Bates - HP BX5200 B3 1700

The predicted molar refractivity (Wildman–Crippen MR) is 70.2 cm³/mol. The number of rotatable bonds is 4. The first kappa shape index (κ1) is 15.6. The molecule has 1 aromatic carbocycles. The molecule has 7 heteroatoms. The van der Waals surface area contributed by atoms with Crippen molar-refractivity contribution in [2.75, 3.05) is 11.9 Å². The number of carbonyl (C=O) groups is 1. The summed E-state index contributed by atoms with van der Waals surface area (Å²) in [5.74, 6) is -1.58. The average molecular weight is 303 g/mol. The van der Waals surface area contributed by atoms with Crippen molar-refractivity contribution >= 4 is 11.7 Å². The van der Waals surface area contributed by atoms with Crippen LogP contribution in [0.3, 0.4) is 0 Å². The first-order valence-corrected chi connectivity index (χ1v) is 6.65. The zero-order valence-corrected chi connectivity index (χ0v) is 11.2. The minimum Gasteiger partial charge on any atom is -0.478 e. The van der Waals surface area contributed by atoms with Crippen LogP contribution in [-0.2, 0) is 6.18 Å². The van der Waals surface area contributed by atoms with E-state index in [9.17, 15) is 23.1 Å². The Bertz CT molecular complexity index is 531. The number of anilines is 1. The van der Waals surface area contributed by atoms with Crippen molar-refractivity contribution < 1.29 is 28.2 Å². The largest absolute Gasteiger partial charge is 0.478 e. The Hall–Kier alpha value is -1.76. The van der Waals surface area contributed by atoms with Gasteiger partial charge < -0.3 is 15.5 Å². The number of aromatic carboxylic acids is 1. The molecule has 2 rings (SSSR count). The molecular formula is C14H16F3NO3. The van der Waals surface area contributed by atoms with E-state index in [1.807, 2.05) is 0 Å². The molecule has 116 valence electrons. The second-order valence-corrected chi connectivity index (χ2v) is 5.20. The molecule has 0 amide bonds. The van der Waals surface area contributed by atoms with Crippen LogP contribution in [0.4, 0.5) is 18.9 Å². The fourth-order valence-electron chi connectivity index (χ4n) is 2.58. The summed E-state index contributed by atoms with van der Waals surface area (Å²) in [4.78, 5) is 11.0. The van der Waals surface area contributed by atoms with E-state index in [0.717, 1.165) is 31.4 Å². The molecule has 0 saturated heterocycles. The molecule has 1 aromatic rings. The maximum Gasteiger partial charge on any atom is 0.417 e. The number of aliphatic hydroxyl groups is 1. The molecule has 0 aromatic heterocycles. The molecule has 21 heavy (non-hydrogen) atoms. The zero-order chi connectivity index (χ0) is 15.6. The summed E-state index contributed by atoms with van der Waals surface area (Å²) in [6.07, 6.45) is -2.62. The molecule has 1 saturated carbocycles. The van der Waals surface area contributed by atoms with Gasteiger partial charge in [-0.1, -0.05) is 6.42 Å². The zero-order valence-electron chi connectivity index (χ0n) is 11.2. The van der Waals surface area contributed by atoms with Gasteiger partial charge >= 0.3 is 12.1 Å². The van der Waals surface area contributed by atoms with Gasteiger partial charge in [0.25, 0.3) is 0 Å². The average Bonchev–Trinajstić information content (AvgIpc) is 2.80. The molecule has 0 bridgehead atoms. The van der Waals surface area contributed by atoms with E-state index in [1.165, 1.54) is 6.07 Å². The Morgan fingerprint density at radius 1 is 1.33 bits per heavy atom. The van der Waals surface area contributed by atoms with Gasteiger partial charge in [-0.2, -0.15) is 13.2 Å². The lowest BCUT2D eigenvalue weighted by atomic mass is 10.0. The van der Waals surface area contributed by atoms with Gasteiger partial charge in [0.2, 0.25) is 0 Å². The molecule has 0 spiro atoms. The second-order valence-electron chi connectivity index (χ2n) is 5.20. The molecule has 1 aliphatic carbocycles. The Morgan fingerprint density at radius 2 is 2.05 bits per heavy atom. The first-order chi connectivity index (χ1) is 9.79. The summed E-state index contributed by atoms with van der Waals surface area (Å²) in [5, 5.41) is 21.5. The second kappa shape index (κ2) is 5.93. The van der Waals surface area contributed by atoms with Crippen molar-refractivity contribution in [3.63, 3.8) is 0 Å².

The Harmony of the Divine Attributes ~ condemns the guilty, and that ftrong and obftinate Avcrfion which is in corrupted Man ~from true Fehc1ty. Here IS a Mediator reveal'd, who IS ahle to fa'Ue to the tJttermoft, Heb. 7· 25. who bath quench'd the Wrath of God by the Blood of his Divine Sacrifice: Who bath expiated Sin by the value of his Death, and purifies the Soul by the virtue of his Life, that it may confent to its own Salvation. No lefs than a Divine Power could perlorm this Work. From hence the fuperlative Excellency of Evangelical Knowledge doth arife: All other Knowlcdg is unprofitable without it, and that alone can make us perfectly blelTed ; 1'hi; is Life eternal, to knozv thee, and 'jefos Chrijl whom thou IMjl fint, Joh. '7· 3· I will briefly confider how ineffectual all other knowlcdg is, whether Nat•- ra.!, Politual, or Morttl, to recover us from our Mifery. The moll exaCt infight into Natural thi•gs leaves the Mind bl ind and poor, ignorant of Happinefs, and the way to it. S~lomon, who bad an extraordinary ~eafure ~f Natural Knowledge, and was able to fet a )Uft price upon it, tells us, that the tncreaji! of Kyo1vledge fVM ttttended JV~th proportionable ~cgrees of SorrOw, Ecclef. r. For the more a Nlan kno:vs, the more he d1fcerns the infuffietency of that knowledge to fupply his DefeC!s, and fansfy his Defires. He was therefore weary of his Wifdom, as well as of his Folly. The Devils ]mow more than the .profoundeU: Philofophers; yet their Knowledge doth not allevia~e their TOl:mcnts. 'T1s ~ot only iofu~cient to prevent Mifery, but will more expofe to 1t by enlargmg the Faculnes, and makmg them more capable of Torment. 'Tis the Obfervation of St. Ambro{e, That when God difcovered the Creation of the World to Moje1, He did not inform l~im of the greatn.efs of t~1e J:Ieavens, the number of the Stars, their .tlfpefis and In~ue!'ces; whether they denve the1r L1ght from the Su':, or inherent in their own Bodtes; from whence Eclipfes are caufed ; how the Rambow is Pamted; how the Winds lly in the Air, or the caufes of the ebbing and flowing of the s,.: but fo much as might be a foundation of Faith and Obedience, and left the reil, ,Q.Naji marcefientu japienti£ vamtates,_as the Vanities of perifh in~ Wifdom, (Ambrof.p.6. Hexam. c. z.) The moft knowing Plulofopher, tho' encompaft wstb theje fParks, yet if ignorant of the Redeemer, jball lie doJVn m jorrmv for e'l!e~-. St~~~~ h~~l~~~u~oV~r ;:~~fer ~~~;~~fs~;n°~:~. to :~ 1~o~~~~~~i~gt ~~sK:a~~~:er~fr~ 'tis terminated within the compafs df this !hart Life, and provides not for Death, and Eternity. The Wifdom of the World is Folly in a difguife, a fpecious Ignorance, which, although it may fecure the Temporal State, yet it leaves us naked and expofed to Spiritual who war agamjf the Sottl. And all the Moral Knowledge which is treafur'd up in the Books of the Heathens, is infufficient to reftore Man to his Original Integrity and rehcity. Reafon. fees t~Jat Man is ignorant, •nd guilty, mortal and m1fera• ble · that be is tranfported w•th vam Paffions, and tormented With Accufauons of Confcie:Jce but it could not redrefs thefe Evils. Corrupt Nature is hlse an imperfeCt Building th;t lies in Rubbifh, the ImperfeCtion is vifible, but not the way how to finifh it: for through the ignorance of the firft defign , every . one follows Ius own fancy ; whereas wben the ArchiteCt comes to finifb h!S own ProJeCt, 1t appears regular and beautiful. Thus the various direCtions of Philofophers to recover fain Man out of his Ruins, and to rai[e him to his firft State, were vain. Some glimmerings they had, that rhe Happinefs of nhc reafonable Nature confilled in its Union with God; but in order to this, they proJlOunded fuch means as were not only incffeC!ual, buc oppolite. Such is the Pride and Folly of Carnal W1fdom, that to bring God and Man together, it advances Man, and (m ) S•pi· deprelTes God The Stozcks afcnbed to their Man (m). thofe Prerogatives wheretilt w~1 J?iis by he equall'd theu· Supre~e Go.d. They made h1m ~he Arch1te8 of Ius Vutue and Fe. ?.:f::~,J;i~, ;~i~?':ca;;~e %~:~. :~~'J=~~~~~,;u~~ei{;, ~y~a~?~tJ~;:~;r; in %~:}~;1 ~~~~~~!,~he~~~: Con!rfYVt.~fiJm infiead of curing, they fomented the heredttary and prlnCI~al D1feafes of Mankmd, Pride ~J:~~~i~:;~ d~ and Concupifc:nce, which, at firft, caus'd the Separ~rion ot Man from God, and infin~tely Scnec. incruafc rhe d10:ance betwe~n tbe~. for w~1at Stn~ are more comrary to the MaJefty and Purity of God than Pnde, wluch ro?s h1m ~f hts Hon~ur; ~nd Carnal Lufr, wl~ich turns a Man into a Beaft? llefides, all rheirl~vennons to e~p1ate Sm, toappeafe the Detty, and mal<e him favourable, to calm the Confctence, were fnvolous and unprofitable. And their moll generous Principjes,. and accurate Precepts, were fhort of rhar Purity and Per. feC!ion wherewith Moral Duues are perform'd to God and Men. Briefly, they wafted their Candle in vain, in fearchmg for the way to true Happmefs. Bm God who created Man for the enjoyment of himlelf, hath happily accompl!Ol'd his Erernal Decree, by th~ work of our Redemption, wherei~ IllS o.wn Glory 1s mott vdib!c. And the Gofpel which reveals this ro us, humbles whom 1t JUfhfies, and comforts thoic that were condemned: It aba[es more than the Law, but without defpair; and advances more than Nature could, ' but